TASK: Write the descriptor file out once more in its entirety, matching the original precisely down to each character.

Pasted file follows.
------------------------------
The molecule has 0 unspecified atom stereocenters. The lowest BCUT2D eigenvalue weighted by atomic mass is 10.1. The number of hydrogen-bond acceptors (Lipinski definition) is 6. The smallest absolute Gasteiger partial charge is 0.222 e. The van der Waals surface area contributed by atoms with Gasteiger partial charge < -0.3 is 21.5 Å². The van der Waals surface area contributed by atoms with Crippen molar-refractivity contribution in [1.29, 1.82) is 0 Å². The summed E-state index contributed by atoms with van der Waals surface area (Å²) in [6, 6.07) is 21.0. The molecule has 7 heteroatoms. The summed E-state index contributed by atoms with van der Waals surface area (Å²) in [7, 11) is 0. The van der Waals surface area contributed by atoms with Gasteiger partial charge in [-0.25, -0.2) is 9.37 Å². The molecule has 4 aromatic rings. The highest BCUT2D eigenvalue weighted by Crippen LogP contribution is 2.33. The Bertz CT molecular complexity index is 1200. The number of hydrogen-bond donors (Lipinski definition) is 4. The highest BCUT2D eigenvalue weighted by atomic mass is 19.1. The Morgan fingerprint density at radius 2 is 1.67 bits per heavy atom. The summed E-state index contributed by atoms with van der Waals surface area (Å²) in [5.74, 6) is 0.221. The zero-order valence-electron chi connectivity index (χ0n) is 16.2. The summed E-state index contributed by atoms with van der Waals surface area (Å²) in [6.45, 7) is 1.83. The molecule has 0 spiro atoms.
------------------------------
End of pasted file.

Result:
The molecule has 0 unspecified atom stereocenters. The lowest BCUT2D eigenvalue weighted by atomic mass is 10.1. The number of hydrogen-bond acceptors (Lipinski definition) is 6. The smallest absolute Gasteiger partial charge is 0.222 e. The van der Waals surface area contributed by atoms with Gasteiger partial charge < -0.3 is 21.5 Å². The van der Waals surface area contributed by atoms with Crippen molar-refractivity contribution in [1.29, 1.82) is 0 Å². The summed E-state index contributed by atoms with van der Waals surface area (Å²) in [6, 6.07) is 21.0. The molecule has 7 heteroatoms. The summed E-state index contributed by atoms with van der Waals surface area (Å²) in [7, 11) is 0. The van der Waals surface area contributed by atoms with Gasteiger partial charge in [-0.25, -0.2) is 9.37 Å². The molecule has 4 aromatic rings. The highest BCUT2D eigenvalue weighted by Crippen LogP contribution is 2.33. The Bertz CT molecular complexity index is 1200. The number of hydrogen-bond donors (Lipinski definition) is 4. The highest BCUT2D eigenvalue weighted by atomic mass is 19.1. The Morgan fingerprint density at radius 2 is 1.67 bits per heavy atom. The summed E-state index contributed by atoms with van der Waals surface area (Å²) in [5.74, 6) is 0.221. The zero-order valence-electron chi connectivity index (χ0n) is 16.2. The summed E-state index contributed by atoms with van der Waals surface area (Å²) in [6.45, 7) is 1.83. The molecule has 0 spiro atoms.